[The Critical Path] is the first book since the Anatomy of Criticism that I’ve actually written, i.e., that hasn’t been a series of public lectures. It’s also a very important book. I probably won’t live to see it recognized as such, but you may.
I thought I might post on this and explore the reasons why Frye regarded this work as so important — and why its importance might not be immediately recognized. But then I discovered that Bob Imre Salusinszky had already outlined as much in his introduction to volume 17 of the Collected Works:
In The Critical Path, in 1971, Frye talks about a “myth of concern” as comprising “everything that most concerns its society to know” and as functioning to “hold society together, so far as words are can help to do this” (36). This, then, is the equivalent in Frye’s thinking to the New Historicism focus on ideology. But, for Frye, literature is not the same as concern: “it displays the imaginative possibilities of concern” (98). Much later, in Words with Power, published in the same year as “Varieties of Eighteenth Century Sensibility,” Frye develops this discussion into a dialectic of “primary concern” — those things that concern all peoples in all societies at all times — and “secondary concern,” the ideological preoccupations of specific societies at specific historical moments: and literature is where secondary and primary concern are brought into relationship (42-3). These reflections are where Frye’s veer sharply away from both the literary Marxism he engaged in the first quarter of his career, and the New Historicism he confronted in the final quarter. It is in maintaining the distinction between an ideology and a myth that Frye’s criticism preserves the multicultural component that A.C. Hamilton has suggested will give it permanence in “an increasingly globalized world.” (CW 17, xxv)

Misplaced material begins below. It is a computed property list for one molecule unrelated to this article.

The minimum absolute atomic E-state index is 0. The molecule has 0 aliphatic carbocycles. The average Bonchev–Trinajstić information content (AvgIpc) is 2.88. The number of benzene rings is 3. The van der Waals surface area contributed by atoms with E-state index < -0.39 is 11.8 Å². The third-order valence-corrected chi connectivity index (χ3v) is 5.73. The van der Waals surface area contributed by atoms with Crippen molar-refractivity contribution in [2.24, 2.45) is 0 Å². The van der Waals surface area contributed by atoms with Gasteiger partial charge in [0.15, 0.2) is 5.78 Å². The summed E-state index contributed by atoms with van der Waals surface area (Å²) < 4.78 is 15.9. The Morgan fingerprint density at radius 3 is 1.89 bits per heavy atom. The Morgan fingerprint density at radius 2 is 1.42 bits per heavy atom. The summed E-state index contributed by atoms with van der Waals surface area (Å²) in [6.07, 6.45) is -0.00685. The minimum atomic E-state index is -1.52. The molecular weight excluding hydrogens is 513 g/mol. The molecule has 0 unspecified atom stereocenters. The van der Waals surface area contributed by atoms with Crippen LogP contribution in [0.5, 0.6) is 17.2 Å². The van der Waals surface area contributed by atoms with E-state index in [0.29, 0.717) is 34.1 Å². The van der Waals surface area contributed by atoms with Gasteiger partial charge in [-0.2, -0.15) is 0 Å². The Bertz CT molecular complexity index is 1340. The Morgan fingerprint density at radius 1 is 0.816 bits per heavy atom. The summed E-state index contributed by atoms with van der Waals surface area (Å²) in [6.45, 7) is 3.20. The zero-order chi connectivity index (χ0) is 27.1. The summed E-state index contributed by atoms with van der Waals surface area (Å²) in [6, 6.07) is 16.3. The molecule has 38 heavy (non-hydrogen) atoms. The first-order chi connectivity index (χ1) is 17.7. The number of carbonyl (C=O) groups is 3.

To which I can only add that the inability of a whole generation of literary scholars to maintain a distinction between ideology and myth is at the root of the problems literary criticism now faces, including its steady decline in influence upon the general reading public. In our current post-post-structuralist age, scholars tend only to talk to one another in a rarefied language only they understand. But much of this is no more than what Frye calls the “squirrel’s chatter” of specialized scholarship. He knew better than most that, because literature belongs to everybody, literary criticism belongs to everybody as well and can be written in a way that is accessible to anybody, as surely as every literary work is available to every reader who cares to engage it. What makes literature accessible –and ought to make literary criticism equally accessible — is the universality of primary concern and literature’s unique ability to explore its imaginative possibilities. As Frye puts it in Words with Power, any work of literature will reflect the secondary ideological concerns of its time, but it will also place those ideological concerns in the context of “making a living, making love, and struggling to stay free and alive.” And that’s something everyone can understand. We can only hope that literary scholarship will recognize sooner rather than later what Frye could already lucidly articulate forty years ago.